See the term “overweight” adults. Try doing a study with fit individuals and then we will talk about what diets work best in reducing andipose tissue and not water weight and muscle loss that occurs with all diets including ketogenic ones. You take an overweight junk eating adult and give them whole grains and ditch the junk OF COURSE they will lose weight duh!

    There is some truth in weight loss is due to caloies in vs calories out but…. what information is there about their excercise routine, off days if any and cheat meals? None. This news is dangerous because uniformed adults will think slim fast will work for them and they will eat far less food and their bodies will suffer reprocussions.

    Gotta get back to class

  21. madler February 26, 2009 at 10:05 am #

    It’s just conservation of energy. However this misses the point.

    Sure, at the same level of exercise, if you reduce you caloric input, you will lose weight, regardless of the nature of the calories. If you don’t, you won’t. (This is because the calories listed on food labels take into account the energy that is actually usable by the body, and so for example doesn’t count dietary fiber in the calories, which a simple bomb calorimeter measurement would count.)

    However this is relevant only if you assume that humans are able to consciously control their caloric input. It has been proven time and time again that they can’t. Not in the long run anyway, if they have a ready supply of food (which all of us who are not well below the poverty level do). Most humans can consciously control their caloric input for weeks, maybe a few months, but then fall back to a baser, subconscious control system for caloric input that relatively little is known about. Eating fewer calories is like trying to hold your breath, just over much longer time scales. A few people have the self-control to do this, but most don’t.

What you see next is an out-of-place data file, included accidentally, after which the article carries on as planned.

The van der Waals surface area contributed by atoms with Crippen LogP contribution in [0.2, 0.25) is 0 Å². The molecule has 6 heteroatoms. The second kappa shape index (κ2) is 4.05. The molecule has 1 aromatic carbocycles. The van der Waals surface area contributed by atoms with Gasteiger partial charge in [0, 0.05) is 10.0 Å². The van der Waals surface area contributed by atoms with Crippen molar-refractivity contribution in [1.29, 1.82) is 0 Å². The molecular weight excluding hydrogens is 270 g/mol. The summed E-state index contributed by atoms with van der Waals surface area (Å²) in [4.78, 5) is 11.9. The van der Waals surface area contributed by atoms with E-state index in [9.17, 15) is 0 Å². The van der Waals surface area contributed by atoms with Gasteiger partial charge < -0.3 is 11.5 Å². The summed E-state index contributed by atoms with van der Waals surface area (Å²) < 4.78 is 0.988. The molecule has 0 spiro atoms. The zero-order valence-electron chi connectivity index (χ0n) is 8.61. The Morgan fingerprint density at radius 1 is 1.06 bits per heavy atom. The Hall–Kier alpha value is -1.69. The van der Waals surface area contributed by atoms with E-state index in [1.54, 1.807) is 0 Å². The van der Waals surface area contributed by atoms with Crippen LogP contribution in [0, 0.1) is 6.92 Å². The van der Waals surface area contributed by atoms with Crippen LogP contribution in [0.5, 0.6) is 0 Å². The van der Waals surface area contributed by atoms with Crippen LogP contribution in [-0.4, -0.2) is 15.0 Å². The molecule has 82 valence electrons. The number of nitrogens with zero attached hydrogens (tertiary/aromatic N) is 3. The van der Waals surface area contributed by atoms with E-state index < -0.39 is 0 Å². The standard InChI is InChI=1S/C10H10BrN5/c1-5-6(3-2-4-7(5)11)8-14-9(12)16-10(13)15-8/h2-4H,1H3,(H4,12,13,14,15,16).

The claim of some of these diets is that they manipulate this unknown control system in a way that permits lowering the set point of the caloric input in a way that can be maintained, without the human having to consciously consume fewer calories than the control system is requesting. It requires a different sort of conscious control of the food consumed, usually with regard to consuming some types over other types.

    I suspect that most, probably all of the claims of these diets are bogus. However the basic idea has merit. If we understood the subconscious control system for caloric input, it would be far more effective to manipulate that system than to attempt, usually in futility, to override the subconscious demands with conscious control.

    When we do learn about this control system, I’m sure it will be more complicated than just responding to total caloric input, so it may also be difficult to consciously control certain types of foods. (Do some “cravings” come from that system?) But however that system works, I bet that we can find a way to fool it into lowering the caloric input set point without drugs.

    So while this study is correct, it proves nothing whatsoever about the possibility of diets that could in and of themselves help you reduce caloric input without having to count calories and force yourself to eat fewer of them. This study simply helped the participants to eat fewer of them with guidance and counseling over long time periods, with entirely predictable results. Also entirely predictable is that once the study is over, most of the participants will gain back the lost weight within a year.